Ultimately, Love was digging toward a wall he noticed against the mountain. When he got there, the really extraordinary discoveries were made. When the wall was exposed, it was discovered that it was masonry that “contained an opening over which was a thin stone slab.” When removed, it was found that a niche had been cut out of the mountain to form a burial chamber. The inside of the chamber had been plastered and with its masonry wall it was reported that the crypt had been “perfectly air tight.”

Inside were three small mummies all “well-preserved.” The tallest of these was four feet high with the shortest being two and a half feet tall. “They were apparently those of children,” The Republican related, “though some who saw them contend that they were those of grown persons, belonging to a pygmy race.” 

Some of the items found in the crypt were similar to those found outside it. “A blanket was found wrapped about them; this being also in an excellent state of preservation, and unlike most articles of this kind, did not crumble when exposed to the air.” The portion of the blanket had been laying on the ground “was rotten, but the remainder was intact and quite strong. A string of beads, 36 inches long…crumbled when picked up,” but the beads remained in good condition.

Eventually it was decided that the two taller mummies at least, were fully developed, but it was unsure if the shortest one’s teeth had fully pushed through the gums or not. The tallest was a male and had a string of turquoise beads around his ankle. “Seashells at the head of each body [indicated] intercourse with coast people,” the Republican stated. “Two dozen large bowls decorated with fast colors—red, yellow, brown—and black, in design of moon, stars, etc., [with] a border like the greek work” were found. “The bowls weren’t heavy like the majority of ware found, but [was] thin and when struck gives a clear ring, like good china.”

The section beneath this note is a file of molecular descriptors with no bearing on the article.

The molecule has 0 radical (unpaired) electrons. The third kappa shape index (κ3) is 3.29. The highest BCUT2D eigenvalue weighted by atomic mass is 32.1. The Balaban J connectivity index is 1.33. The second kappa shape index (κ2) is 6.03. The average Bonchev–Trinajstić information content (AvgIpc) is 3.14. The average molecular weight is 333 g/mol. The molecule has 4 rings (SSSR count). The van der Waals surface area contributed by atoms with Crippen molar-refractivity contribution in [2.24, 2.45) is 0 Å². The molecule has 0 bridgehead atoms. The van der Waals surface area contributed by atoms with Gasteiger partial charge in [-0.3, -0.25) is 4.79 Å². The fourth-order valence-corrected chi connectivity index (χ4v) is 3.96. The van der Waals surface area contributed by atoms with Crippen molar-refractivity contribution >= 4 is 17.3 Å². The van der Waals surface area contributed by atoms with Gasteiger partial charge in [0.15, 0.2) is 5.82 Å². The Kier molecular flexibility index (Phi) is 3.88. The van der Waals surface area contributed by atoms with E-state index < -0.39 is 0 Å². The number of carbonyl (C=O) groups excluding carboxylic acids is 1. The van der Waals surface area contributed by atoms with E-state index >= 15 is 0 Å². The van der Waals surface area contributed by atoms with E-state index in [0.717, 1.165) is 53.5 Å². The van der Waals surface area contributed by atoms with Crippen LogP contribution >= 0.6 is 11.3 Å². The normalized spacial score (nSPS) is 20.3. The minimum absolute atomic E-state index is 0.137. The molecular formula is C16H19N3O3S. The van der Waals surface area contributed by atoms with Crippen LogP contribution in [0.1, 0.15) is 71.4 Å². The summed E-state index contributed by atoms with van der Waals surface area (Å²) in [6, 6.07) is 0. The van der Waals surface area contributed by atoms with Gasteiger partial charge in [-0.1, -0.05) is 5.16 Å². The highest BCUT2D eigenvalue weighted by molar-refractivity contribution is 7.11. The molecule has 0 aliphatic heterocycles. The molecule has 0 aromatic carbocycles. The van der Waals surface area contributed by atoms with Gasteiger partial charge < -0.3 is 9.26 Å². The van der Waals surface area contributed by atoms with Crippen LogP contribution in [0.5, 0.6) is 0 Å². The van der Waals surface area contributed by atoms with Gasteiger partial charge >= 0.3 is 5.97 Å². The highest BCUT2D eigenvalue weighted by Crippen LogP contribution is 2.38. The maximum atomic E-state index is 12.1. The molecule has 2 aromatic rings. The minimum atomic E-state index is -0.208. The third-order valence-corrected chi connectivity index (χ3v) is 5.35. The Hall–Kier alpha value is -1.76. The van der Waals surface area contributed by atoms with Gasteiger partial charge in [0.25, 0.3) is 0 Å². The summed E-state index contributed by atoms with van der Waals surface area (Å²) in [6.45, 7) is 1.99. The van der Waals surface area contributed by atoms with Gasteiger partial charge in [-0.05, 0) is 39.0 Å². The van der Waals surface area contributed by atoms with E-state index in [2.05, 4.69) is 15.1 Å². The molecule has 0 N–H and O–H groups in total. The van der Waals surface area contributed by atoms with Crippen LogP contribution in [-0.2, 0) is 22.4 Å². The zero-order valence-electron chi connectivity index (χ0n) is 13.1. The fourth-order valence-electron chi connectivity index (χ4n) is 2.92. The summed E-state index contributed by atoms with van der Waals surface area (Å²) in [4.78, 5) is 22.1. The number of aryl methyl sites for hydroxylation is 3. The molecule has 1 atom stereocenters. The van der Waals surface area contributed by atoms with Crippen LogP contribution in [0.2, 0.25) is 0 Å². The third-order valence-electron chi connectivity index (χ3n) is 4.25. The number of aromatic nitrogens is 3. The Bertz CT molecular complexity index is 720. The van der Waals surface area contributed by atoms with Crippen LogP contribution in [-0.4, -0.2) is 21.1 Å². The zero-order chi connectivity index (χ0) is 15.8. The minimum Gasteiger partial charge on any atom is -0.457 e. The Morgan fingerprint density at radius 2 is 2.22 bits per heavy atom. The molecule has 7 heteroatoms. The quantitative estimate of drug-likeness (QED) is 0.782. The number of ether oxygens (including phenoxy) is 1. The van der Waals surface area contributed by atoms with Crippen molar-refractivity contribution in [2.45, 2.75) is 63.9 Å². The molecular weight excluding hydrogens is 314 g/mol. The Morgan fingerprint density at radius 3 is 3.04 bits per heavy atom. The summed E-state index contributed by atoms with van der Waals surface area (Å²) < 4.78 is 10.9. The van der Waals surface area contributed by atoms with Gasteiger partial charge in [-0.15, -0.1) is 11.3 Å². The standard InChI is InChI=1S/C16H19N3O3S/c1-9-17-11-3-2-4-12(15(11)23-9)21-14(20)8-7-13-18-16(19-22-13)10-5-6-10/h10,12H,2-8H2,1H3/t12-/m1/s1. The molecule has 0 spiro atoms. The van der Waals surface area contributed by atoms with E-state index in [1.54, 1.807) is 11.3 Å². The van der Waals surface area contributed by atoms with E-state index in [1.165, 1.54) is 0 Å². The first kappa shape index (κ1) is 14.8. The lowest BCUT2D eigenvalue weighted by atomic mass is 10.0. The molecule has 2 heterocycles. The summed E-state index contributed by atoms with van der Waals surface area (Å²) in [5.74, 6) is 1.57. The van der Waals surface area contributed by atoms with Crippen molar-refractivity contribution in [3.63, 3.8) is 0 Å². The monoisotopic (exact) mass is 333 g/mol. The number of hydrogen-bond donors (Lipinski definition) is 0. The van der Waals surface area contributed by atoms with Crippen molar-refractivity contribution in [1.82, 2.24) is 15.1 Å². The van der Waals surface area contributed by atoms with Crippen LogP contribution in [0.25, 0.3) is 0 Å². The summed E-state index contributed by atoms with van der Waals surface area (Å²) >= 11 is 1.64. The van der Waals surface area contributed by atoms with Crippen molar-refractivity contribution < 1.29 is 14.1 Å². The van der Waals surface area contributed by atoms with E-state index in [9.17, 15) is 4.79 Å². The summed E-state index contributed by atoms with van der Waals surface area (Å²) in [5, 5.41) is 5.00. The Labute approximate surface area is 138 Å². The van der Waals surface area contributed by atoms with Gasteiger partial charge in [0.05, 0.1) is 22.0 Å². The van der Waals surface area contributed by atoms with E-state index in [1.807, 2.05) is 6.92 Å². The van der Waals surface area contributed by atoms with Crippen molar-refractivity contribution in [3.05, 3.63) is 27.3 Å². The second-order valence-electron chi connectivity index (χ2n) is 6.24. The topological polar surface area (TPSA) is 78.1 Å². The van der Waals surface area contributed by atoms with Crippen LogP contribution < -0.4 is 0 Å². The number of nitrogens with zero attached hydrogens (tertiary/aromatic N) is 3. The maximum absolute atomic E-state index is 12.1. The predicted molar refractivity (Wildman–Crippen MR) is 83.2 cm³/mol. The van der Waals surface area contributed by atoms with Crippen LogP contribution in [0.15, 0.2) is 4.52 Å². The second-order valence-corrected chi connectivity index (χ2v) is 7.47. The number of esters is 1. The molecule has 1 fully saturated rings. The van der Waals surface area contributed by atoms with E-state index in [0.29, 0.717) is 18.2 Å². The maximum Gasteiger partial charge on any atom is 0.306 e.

“Turquoise was found in great profusion, three yards of beads being strung at one time.” Also inside the crypt was: “a cedar cross seven inches long, a pot of brown paint [that] had evaporated until there was nothing left but a powder, [and] a pitcher with handle and spout.”

“Other items of unusual value were also discovered,” the paper told, “and these, together with the finding of this walled chamber and its contents, leads to the belief that at this point was the residence of some great chief or king, as the ordinary burying places of the prehistoric people weren’t hewn out of the mountain and enclosed with airtight walls.”

By 1900, however, Love’s prospecting turned dry, and he eventually sold the rest of his collection, along with the three mummies, to Dr. SW Hart for an unknown price. Some of these items were found in the vicinity of property owned by someone named “Hart,” but it is not known if this was the same man. Eventually Dr. Hart moved to Denver, evidently taking the collection with him.

John Love gave up relic prospecting. He still would snowbird down to the Verde Valley during the winter months, but come spring he headed back to Flagstaff and grew an excellent reputation in his new career of house cleaning.


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Arizona Republican, 9/28/1899, Pg. 3, Col. 2.

Coconino Sun, 12/31/1898, Pg. 3.

Arizona Republican, 12/24/1898, Pg. 8, Col. 2.

Arizona Republican, 4/7/1899, Pg. 8, Cols. 1-2.

Coconino Sun, 5/19/1900, Pg. 10, Col. 2.

Coconino Sun, 6/22/1901, Pg. 1, Col. 3.

Arizona Republican, 4/9/1909, Pg. 5.

Coconino Sun, 4/4/1907, Pg. 1, Col. 4.

Coconino Sun, 4/8/1899, Pg. 7, Cols. 1-2.

IBID. Pg. 11, Col. 1.

Coconino Sun, 4/8/1899, Pg. 7, Cols. 1-2.